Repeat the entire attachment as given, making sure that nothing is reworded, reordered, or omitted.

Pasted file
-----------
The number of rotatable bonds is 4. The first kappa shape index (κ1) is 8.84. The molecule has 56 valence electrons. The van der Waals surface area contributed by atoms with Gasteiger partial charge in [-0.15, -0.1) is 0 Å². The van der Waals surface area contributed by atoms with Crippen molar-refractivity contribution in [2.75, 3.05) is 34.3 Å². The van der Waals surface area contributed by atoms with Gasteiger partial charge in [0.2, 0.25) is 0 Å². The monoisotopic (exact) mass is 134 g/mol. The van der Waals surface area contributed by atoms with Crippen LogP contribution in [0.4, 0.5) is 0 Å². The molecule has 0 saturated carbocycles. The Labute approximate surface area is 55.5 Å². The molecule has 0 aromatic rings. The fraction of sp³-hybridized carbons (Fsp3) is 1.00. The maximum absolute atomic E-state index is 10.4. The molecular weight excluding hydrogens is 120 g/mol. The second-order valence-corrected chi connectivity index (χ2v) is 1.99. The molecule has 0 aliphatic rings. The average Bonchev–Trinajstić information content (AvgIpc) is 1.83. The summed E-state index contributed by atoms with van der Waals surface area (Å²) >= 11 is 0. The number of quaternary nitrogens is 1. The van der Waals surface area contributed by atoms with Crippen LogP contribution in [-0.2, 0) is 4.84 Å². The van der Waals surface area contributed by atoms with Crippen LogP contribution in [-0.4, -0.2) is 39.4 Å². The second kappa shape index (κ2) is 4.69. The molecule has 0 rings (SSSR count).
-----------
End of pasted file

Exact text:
The number of rotatable bonds is 4. The first kappa shape index (κ1) is 8.84. The molecule has 56 valence electrons. The van der Waals surface area contributed by atoms with Gasteiger partial charge in [-0.15, -0.1) is 0 Å². The van der Waals surface area contributed by atoms with Crippen molar-refractivity contribution in [2.75, 3.05) is 34.3 Å². The van der Waals surface area contributed by atoms with Gasteiger partial charge in [0.2, 0.25) is 0 Å². The monoisotopic (exact) mass is 134 g/mol. The van der Waals surface area contributed by atoms with Crippen LogP contribution in [0.4, 0.5) is 0 Å². The molecule has 0 saturated carbocycles. The Labute approximate surface area is 55.5 Å². The molecule has 0 aromatic rings. The fraction of sp³-hybridized carbons (Fsp3) is 1.00. The maximum absolute atomic E-state index is 10.4. The molecular weight excluding hydrogens is 120 g/mol. The second-order valence-corrected chi connectivity index (χ2v) is 1.99. The molecule has 0 aliphatic rings. The average Bonchev–Trinajstić information content (AvgIpc) is 1.83. The summed E-state index contributed by atoms with van der Waals surface area (Å²) >= 11 is 0. The number of quaternary nitrogens is 1. The van der Waals surface area contributed by atoms with Crippen LogP contribution in [-0.2, 0) is 4.84 Å². The van der Waals surface area contributed by atoms with Crippen LogP contribution in [-0.4, -0.2) is 39.4 Å². The second kappa shape index (κ2) is 4.69. The molecule has 0 rings (SSSR count).